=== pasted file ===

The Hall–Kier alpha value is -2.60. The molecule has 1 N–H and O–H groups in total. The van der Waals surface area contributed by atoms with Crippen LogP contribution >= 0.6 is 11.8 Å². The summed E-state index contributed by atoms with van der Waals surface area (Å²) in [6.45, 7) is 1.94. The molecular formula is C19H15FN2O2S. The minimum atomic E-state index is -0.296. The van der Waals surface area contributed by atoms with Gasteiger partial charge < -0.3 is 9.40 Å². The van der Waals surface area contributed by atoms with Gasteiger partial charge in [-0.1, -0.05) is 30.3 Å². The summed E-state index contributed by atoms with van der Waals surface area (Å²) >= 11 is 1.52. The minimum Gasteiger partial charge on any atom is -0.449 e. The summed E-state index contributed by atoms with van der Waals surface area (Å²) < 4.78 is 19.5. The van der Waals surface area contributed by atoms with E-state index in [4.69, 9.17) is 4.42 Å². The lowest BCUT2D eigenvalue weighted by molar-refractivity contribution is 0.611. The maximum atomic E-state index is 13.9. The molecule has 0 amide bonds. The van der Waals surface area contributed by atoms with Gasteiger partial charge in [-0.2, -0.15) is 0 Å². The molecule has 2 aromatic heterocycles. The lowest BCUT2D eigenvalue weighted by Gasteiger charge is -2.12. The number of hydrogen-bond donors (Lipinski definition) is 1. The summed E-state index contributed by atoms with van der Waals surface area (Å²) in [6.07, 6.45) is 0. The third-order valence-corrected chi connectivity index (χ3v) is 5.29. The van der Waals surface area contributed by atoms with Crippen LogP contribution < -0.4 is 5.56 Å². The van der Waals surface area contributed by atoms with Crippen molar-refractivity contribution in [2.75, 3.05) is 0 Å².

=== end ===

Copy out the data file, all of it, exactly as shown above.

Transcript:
The Hall–Kier alpha value is -2.60. The molecule has 1 N–H and O–H groups in total. The van der Waals surface area contributed by atoms with Crippen LogP contribution >= 0.6 is 11.8 Å². The summed E-state index contributed by atoms with van der Waals surface area (Å²) in [6.45, 7) is 1.94. The molecular formula is C19H15FN2O2S. The minimum atomic E-state index is -0.296. The van der Waals surface area contributed by atoms with Gasteiger partial charge < -0.3 is 9.40 Å². The van der Waals surface area contributed by atoms with Gasteiger partial charge in [-0.1, -0.05) is 30.3 Å². The summed E-state index contributed by atoms with van der Waals surface area (Å²) >= 11 is 1.52. The minimum Gasteiger partial charge on any atom is -0.449 e. The summed E-state index contributed by atoms with van der Waals surface area (Å²) < 4.78 is 19.5. The van der Waals surface area contributed by atoms with E-state index in [4.69, 9.17) is 4.42 Å². The lowest BCUT2D eigenvalue weighted by molar-refractivity contribution is 0.611. The maximum atomic E-state index is 13.9. The molecule has 0 amide bonds. The van der Waals surface area contributed by atoms with Gasteiger partial charge in [-0.2, -0.15) is 0 Å². The molecule has 2 aromatic heterocycles. The lowest BCUT2D eigenvalue weighted by Gasteiger charge is -2.12. The number of hydrogen-bond donors (Lipinski definition) is 1. The summed E-state index contributed by atoms with van der Waals surface area (Å²) in [6.07, 6.45) is 0. The third-order valence-corrected chi connectivity index (χ3v) is 5.29. The van der Waals surface area contributed by atoms with Crippen LogP contribution < -0.4 is 5.56 Å². The van der Waals surface area contributed by atoms with Crippen molar-refractivity contribution in [2.75, 3.05) is 0 Å².